Cancer does not discriminate. Actresses, models, singers, beauty queens, television personalities…the list of celebrities who have battled cancer always seems too long. For Breast Cancer Awareness Month, we honor those famous Latinas who’ve battled the disease. Some have won and some have lost; others are still engaged in the fight. All, by sharing their stories and struggles, have helped raise awareness of the importance of early detection and preventive screening exams.
After being diagnosed with breast cancer in 2005, Puerto Rican actress Adamari Lopez, then 33, underwent surgery and chemotherapy. She is in remission and still undergoing maintenance treatment, and has served as a past spokesperson for the Susan G. Komen for the Cure Foundation.
Bárbara Mori, the Mexico-Uruguayan actress protagonist of the film Insignificant Things underwent treatment for breast cancer when she was only 29 years old. She appeared in the 2010 documentary 1 a Minute, with celebrity cancer survivors Olivia Newton John and Kelly McGillis, among others.
Ana Maria Polo, famous for her television program Closed Case, was 46 years old when she had a mastectomy. She celebrates that date like her second birthday, because the breast cancer was detected in time. Now, as a survivor, she untiringly campaigns throughout Latin America and the United States to promote breast cancer awareness.
Mexican actress Lorena Rojas became a spokeswoman for Lance Armstrong’s LiveStrong Foundation after she was diagnosed with breast cancer in 2008, at 36. The cancer was then at its initial stage, and her treatment was deemed a success. The press leaked news of Rojas’ second diagnosis earlier this year, allegedly before the actress was ready to disclose the information.
Daniela Romo managed to overcome breast cancer after several chemotherapy treatments, and shed her famous long locks as a result of chemo. She has publicly shown her support for friend Lorena Rojas.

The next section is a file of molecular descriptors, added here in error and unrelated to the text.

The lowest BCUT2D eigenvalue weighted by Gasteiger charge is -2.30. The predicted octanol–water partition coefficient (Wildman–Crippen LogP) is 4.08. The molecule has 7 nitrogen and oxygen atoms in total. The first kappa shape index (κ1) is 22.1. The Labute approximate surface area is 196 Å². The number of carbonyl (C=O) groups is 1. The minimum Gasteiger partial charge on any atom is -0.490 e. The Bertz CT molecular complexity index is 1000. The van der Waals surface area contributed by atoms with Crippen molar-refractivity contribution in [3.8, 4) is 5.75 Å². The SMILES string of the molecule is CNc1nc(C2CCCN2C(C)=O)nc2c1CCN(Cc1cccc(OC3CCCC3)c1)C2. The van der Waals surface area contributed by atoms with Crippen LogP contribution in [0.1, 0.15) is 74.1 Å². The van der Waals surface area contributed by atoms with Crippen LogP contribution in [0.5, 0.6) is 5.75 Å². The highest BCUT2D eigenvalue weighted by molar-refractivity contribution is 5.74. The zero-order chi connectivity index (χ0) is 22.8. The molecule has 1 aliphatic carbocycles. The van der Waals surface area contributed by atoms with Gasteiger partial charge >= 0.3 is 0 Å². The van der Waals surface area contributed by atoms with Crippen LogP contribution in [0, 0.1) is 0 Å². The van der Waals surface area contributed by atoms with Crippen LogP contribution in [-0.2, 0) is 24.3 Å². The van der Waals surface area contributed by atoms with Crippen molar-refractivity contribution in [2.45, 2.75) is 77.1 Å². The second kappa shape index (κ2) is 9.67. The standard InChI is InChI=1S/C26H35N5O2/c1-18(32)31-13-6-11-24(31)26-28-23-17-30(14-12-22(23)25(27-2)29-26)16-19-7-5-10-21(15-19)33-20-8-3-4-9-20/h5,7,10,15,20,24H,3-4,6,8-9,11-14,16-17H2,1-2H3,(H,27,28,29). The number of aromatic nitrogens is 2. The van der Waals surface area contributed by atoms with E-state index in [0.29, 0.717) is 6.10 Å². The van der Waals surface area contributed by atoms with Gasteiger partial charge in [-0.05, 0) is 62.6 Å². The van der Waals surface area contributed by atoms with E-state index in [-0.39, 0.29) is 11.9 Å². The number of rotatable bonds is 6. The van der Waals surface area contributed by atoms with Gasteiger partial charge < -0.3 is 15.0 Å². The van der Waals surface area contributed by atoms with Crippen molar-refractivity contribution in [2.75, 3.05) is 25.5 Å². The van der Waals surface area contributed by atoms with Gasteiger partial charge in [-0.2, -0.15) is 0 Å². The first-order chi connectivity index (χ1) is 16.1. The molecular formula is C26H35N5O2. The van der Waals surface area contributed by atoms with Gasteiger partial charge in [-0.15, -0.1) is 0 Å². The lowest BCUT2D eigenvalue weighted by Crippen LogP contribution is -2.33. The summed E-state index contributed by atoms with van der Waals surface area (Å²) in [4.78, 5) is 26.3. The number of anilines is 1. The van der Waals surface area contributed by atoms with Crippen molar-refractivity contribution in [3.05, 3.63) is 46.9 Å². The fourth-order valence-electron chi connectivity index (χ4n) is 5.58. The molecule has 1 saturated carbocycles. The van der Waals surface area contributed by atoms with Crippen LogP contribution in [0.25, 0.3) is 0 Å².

Mexican actress Patricia Reyes Spindola shared with her fans that she had breast cancer and underwent a mastectomy. On a video on her YouTube page, the famous actress explains how she found out the news, faced the disease and what the experience has taught her.
One of the most recent and well-publicized breast cancer diagnoses in Spain was that of President of the Community of Madrid, Esperanza Aguirre. She had surgery in 2011, and in September of 2012, resigned from her political post. Though she stated that she resigned to “spend more time with family,” speculation is widespread that concerns about her cancer led her to resign.
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GONE TOO SOON
In 2010, Miss Venezuela 2001 Eva Ekvall, then 28, was diagnosed with breast cancer. Five months after the diagnosis, Ekvall decided to undergo a bilateral mastectomy. She wrote a book, Fuera de Foco (Out of Focus) about her struggle. She died on December 17, 2011, leaving behind a young daughter.
Colombian songwriter Soraya was diagnosed with stage III breast cancer at the height of her musical career, at age 31. She publicly acknowledged her illness, as her mother and grandmother had both suffered from the disease. She underwent a bilateral mastectomy and subsequent treatment. Two years into remission, cancer reappeared. Soraya passed away in May of 2006, leaving a legacy of music, hope and courage.
Rocío Dúrcal, a Spanish singer who was well known for singing Mexican rancheras, was diagnosed with uterine cancer in 2001. In 2004, cancer cells were found in her lungs. She died in 2006, leaving behind a successful career and a family.
Spanish songstress Rocío Jurado lost her battle with pancreatic cancer in June of 2006, the same year as Soraya and Dúrcal. She was just 60 years old, and had enjoyed a nearly 40-year career as Las más grande of Spain.
The Queen of Salsa, Celia Cruz, died on July 16, 2003, seven months after surgery for a brain tumor. The Cuban-American, who defected in 1950, was one of the most celebrated Latin-American singers in the U.S., and more than 200,000 people viewed her body lying in state in Miami. According to her wishes, she was interred with soil from Guantanamo, Cuba, the island home she was never permitted to visit after her defection.
For some of these brave women, early detection and rapid treatment has meant the difference between life with cancer and death from cancer. Still others who lost their battle did “all the right things” and succumbed to the disease despite their efforts. This month especially, Mamiverse salutes their courage and tenacity in the face of often brutal odds.